Xiuping Jiang, Ph.D.
1996: Ph.D., University of Maryland, Food Microbiology
1987: M.S., Ocean University of China, Food Microbiology
1984: B.S., Ocean University of China, Food Technology
First of all, what brought you to Clemson University?
After my postdoc training in Dr. Mike Doyle’s lab at the University of Georgia, a Food Microbiology faculty position opened up in the Department of Food Science and Human Nutrition, at Clemson University. I applied, and got it. I enjoy working at Clemson, the environment is wonderful.
You learned about the Center for Produce Safety through an email. Why did you decide to apply for funding?
I received a RFP announcement email from CPS. Some of our previous research studies, especially those funded by the Fresh Express Food Safety Initiative and USDA NIFSI, matched CPS’ priority areas. We felt it would take us to the next step in our research. As soon as we received it, we immediately applied.
CPS awarded funding to your project “Environmental effects on the growth or survival of stress-adapted Escherichia coli O157:H7 and Salmonella spp. in compost.” What do you think the industry will gain from your research?
Hopefully, our research will provide the produce industry with some practical guidelines on safe composting under optimal or suboptimal conditions, and control strategies to eliminate pathogen re-growth during compost storage or application.
What are the key factors influencing this field of inquiry?
The microbial ecosystem in compost is very complicated. The interactions of different species of microorganisms, especially food borne pathogens with indigenous microflora, as affected by environmental parameters, are the key factors for the presence and persistence of pathogens. In order to develop strategies for making safe compost useful to the industry, we also need to simulate the composting and storage conditions occurring on farms and develop guidelines for the produce industry.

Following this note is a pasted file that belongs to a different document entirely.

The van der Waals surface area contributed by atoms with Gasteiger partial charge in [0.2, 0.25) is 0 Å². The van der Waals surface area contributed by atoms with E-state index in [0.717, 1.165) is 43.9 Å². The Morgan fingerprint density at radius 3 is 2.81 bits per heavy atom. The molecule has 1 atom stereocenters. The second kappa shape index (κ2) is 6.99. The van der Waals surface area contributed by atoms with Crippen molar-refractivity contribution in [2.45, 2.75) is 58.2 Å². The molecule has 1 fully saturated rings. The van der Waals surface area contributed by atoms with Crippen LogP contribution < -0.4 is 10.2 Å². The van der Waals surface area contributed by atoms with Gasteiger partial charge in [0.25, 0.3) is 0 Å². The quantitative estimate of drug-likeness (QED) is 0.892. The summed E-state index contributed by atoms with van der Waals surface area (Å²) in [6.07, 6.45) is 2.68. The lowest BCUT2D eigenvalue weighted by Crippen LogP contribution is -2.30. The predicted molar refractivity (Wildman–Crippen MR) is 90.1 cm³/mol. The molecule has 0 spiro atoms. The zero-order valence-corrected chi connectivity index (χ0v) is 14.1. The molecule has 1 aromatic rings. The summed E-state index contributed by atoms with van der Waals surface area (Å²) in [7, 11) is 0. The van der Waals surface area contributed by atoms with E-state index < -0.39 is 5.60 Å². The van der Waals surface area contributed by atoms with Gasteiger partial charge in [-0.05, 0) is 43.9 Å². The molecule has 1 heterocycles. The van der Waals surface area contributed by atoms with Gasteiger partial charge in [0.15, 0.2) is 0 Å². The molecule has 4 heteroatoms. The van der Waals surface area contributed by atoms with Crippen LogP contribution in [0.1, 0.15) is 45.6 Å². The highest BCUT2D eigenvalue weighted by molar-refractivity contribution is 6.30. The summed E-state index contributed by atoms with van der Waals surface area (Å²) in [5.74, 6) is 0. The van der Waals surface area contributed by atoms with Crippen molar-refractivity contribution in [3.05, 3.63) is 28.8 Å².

Where do you see the field of food safety research five years down the road? Why?
Making fresh produce safer will require systematic and multidisciplinary research. We still have a long way to go. There are many steps in the production process. In the 1980s we didn’t see much of Escherichia coli O157:H7 and Listeria and today they are major pathogens. We have already begun to see advances in the types of detection we use. As a result, I hope we will be able to rapidly identify major or new emerging pathogens.
Aside from working in the laboratory, how else do you spend your time?
I spend 25% of my time teaching Food Microbiology to undergraduates and graduate students at the university. I would say that 75% of my time is spent doing research. For the CPS grant we work mainly in the laboratory, but we do go out to our research farm and collect compost. I have two postdoc students, five PhD students, two masters, and several undergrads that are helping me now. When I am not working, I enjoy spending time with my family, traveling, listening to classic music, and playing tennis with my kids, who are ten and fourteen.
Lastly, what would you consider a career highlight?
My current research in compost, addressing the critical step for ensuring fresh produce safe production, is a definite highlight. Being able to work as a tenured faculty in a nice university such as Clemson and researching what I am interested in is one of my career highlights as well.